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Celebrating New Year's Day with Fireworks? Michigan Law Allows It

The start of the new year is among the 10 national holidays on which the state permits fireworks use.

This New Year's Day may be one of the noisiest on record for Michigan, thanks to revisions in state fireworks laws approved in 2012.

The start of the new year is included on the list of national holidays for which the use of these colorful explosives is permitted by state law.

Under Michigan's controversial fireworks law, citizens can ignite, discharge and use consumer fireworks the day before, day of and day after a national holiday, including New Year's Day. The list of approved fireworks now includes "projectiles," such as bottle rockets and Roman Candles.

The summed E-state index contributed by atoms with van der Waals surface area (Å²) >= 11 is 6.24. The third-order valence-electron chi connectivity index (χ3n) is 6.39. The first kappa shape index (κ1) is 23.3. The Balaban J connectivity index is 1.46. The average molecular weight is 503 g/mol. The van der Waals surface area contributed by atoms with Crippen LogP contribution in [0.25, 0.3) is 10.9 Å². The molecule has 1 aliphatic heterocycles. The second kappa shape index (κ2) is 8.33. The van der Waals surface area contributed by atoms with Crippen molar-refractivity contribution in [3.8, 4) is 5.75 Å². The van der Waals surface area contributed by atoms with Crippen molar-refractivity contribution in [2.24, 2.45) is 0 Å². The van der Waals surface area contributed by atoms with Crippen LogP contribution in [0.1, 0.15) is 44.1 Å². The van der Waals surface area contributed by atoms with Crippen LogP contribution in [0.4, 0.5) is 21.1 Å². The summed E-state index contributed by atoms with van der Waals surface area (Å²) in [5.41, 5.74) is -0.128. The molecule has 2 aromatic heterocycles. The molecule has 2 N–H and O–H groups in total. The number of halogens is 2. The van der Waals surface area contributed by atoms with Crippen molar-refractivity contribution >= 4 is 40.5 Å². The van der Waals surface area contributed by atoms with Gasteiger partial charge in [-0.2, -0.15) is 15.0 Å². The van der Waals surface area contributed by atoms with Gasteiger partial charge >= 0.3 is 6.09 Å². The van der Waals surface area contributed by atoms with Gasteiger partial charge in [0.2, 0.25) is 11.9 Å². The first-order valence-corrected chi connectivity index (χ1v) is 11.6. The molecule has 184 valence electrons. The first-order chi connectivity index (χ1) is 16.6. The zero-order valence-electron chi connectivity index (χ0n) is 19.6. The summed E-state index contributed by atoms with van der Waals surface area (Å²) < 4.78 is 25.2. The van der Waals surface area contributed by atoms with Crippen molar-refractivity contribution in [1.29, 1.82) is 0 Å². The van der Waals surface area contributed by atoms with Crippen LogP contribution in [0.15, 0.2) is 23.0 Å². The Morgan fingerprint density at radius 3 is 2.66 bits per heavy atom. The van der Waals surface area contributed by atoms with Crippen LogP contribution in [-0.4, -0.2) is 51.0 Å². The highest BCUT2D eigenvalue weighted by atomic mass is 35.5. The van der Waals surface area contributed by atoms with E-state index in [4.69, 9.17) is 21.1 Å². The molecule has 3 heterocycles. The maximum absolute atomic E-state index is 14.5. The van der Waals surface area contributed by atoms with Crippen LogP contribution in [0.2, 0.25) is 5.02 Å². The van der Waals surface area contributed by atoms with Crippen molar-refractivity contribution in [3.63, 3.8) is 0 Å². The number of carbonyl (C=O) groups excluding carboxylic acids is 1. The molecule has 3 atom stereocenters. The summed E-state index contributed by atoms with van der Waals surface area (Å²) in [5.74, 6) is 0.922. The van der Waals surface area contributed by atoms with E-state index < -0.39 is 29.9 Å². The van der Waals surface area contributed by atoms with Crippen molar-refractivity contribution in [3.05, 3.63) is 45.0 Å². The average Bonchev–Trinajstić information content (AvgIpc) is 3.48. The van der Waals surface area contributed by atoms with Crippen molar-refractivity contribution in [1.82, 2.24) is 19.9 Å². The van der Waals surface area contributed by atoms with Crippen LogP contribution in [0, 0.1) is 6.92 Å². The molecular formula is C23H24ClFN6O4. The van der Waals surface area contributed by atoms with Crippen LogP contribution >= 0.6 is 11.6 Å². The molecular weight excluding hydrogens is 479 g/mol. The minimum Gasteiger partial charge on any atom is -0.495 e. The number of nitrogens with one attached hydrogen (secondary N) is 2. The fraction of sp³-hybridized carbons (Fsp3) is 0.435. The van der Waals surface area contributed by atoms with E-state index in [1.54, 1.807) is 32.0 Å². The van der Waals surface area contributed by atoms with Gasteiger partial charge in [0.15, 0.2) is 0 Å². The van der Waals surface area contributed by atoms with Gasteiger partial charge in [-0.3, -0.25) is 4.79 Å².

The penalties for violating the state law range from not more than 30 days in jail and/or a $1,000 fine, up to 15 years and/or a fine of $10,000 if the violation results in another person's death. 

The 10 national holidays recognized by the law include:

  • New Year's Day
  • Martin Luther King Day
  • President's Day or Washington's Birthday
  • Memorial Day
  • Independence Day
  • Labor Day
  • Columbus Day
  • Veterans Day
  • Thanksgiving Day
  • Christmas Day

Many state residents and city leaders—including in Farmington and Farmington Hills—have expressed frustration with the Fireworks Safety Act of 2011. Both cities have passed fireworks ordinances that ban the personal use of fireworks on all days except those protected by the state law.

The law was designed to increase revenue to the state and encourage citizens to buy consumer fireworks in Michigan rather than in neighboring states.

Correction: The penalties for violating state law were incorrectly reported in the original version of this story. 

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